However, proponents of exploratory drilling programs offshore Newfoundland and Labrador will need to manage certain new risks moving forward. For example:
- While many of the requirements in Schedule 2 are clear and prescriptive, others may be open to multiple interpretations or findings of non-compliance by the Agency.
- The expansive consultation requirement creates the risk that an Indigenous Group or the Agency will claim consultation is inadequate, with the result that the Regulation exemption does not apply.
- The Regulation does not address what happens if a proponent complies with the Regulation but subsequently fails to comply with one of the Regulation's conditions once drilling has been initiated.
Proponents will need to carefully approach and manage each of these issues to ensure they can fully benefit from the exemption in the Regulation.
Legal challenge to the Regulation
Prior to the Regulation coming into effect, the Sierra Club Canada Foundation, World Wildlife Fund and Ecology Action Centre (the Applicants) brought an application for judicial review in Federal Court in respect of the Regional Assessment (Federal Court File T-541-20). They sought an order quashing the Regional Assessment and prohibiting the Minister from making the Regulation.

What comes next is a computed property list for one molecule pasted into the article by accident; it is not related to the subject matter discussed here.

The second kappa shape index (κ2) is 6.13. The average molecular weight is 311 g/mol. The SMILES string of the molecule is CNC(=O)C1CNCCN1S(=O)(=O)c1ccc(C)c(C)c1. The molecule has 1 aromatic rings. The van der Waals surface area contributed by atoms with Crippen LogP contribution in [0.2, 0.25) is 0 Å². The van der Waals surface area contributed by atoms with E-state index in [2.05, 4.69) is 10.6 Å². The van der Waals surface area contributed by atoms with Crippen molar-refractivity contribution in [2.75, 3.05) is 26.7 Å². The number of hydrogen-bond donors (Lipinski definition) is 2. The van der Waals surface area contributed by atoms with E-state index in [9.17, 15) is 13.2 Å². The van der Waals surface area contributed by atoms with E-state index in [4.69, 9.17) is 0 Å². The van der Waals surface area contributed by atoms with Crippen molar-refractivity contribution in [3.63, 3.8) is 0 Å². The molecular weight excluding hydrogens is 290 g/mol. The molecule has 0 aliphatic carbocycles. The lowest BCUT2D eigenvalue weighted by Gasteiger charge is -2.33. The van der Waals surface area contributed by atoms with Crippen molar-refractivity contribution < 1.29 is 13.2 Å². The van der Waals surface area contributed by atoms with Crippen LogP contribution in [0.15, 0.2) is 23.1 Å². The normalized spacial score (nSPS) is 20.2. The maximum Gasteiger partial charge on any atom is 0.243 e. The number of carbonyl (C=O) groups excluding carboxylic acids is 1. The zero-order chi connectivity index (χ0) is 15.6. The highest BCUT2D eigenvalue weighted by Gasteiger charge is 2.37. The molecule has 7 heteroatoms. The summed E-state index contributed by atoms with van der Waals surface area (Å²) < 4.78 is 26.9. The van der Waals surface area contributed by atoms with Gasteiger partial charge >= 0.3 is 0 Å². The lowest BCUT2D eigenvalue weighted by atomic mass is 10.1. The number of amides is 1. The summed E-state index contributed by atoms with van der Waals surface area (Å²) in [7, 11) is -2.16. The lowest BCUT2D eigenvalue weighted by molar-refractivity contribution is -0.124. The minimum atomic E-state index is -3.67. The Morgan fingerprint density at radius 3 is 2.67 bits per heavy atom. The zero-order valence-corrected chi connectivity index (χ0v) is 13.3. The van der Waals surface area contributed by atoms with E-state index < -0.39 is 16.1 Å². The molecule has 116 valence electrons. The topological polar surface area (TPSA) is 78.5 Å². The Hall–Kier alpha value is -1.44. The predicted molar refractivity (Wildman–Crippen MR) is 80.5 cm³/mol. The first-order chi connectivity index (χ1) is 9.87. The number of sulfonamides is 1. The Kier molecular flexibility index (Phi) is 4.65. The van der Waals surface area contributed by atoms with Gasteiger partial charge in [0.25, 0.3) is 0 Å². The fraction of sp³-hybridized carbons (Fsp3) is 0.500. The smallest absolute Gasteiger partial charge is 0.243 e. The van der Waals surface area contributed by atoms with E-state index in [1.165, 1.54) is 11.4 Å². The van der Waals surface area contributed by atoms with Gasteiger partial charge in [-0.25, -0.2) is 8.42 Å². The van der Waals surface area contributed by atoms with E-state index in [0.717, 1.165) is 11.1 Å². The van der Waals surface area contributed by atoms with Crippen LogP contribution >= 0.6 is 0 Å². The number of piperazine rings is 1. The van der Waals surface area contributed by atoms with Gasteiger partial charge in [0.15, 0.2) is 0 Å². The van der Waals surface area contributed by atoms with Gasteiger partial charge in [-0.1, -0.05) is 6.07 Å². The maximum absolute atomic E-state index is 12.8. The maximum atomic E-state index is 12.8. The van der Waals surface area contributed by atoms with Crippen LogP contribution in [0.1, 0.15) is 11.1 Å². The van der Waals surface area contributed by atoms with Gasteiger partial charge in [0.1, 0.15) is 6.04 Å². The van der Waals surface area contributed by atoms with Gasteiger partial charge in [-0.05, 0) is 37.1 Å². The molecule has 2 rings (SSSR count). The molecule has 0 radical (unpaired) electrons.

The Applicants challenge the Regional Assessment on the grounds that the committee responsible for its drafting failed to satisfy its mandate under the IAA. The Applicants assert that the Regional Assessment is unreasonable and procedurally flawed and therefore does not satisfy the definition of a “regional assessment” under the IAA. In the absence of a proper “regional assessment,” the Applicants argue that the Minister lacked the legal authority to make the Regulation pursuant to section 112(2) of the IAA. Among other relief, the Applicants seek to have the Regional Assessment quashed. They also brought an urgent motion to enjoin the Minister from making the Regulation.
On June 3, Justice Roussel issued her reasons on the application for an interim injunction and the Crown's motion to strike in Sierra Club Canada Foundation et al v Minister of Climate Change Canada et al, 2020 FC 663. She dismissed the injunction motion, finding that the Applicants failed to demonstrate that allowing the Minister to make the Regulation would cause irreparable harm. The Federal Court also dismissed the Crown's motion to strike the judicial review, rejecting the Crown's argument that the Regional Assessment was not subject to review. As such, Federal Court held that the matter will proceed to judicial review in the ordinary course.
Originally published by OSLER, on June 2020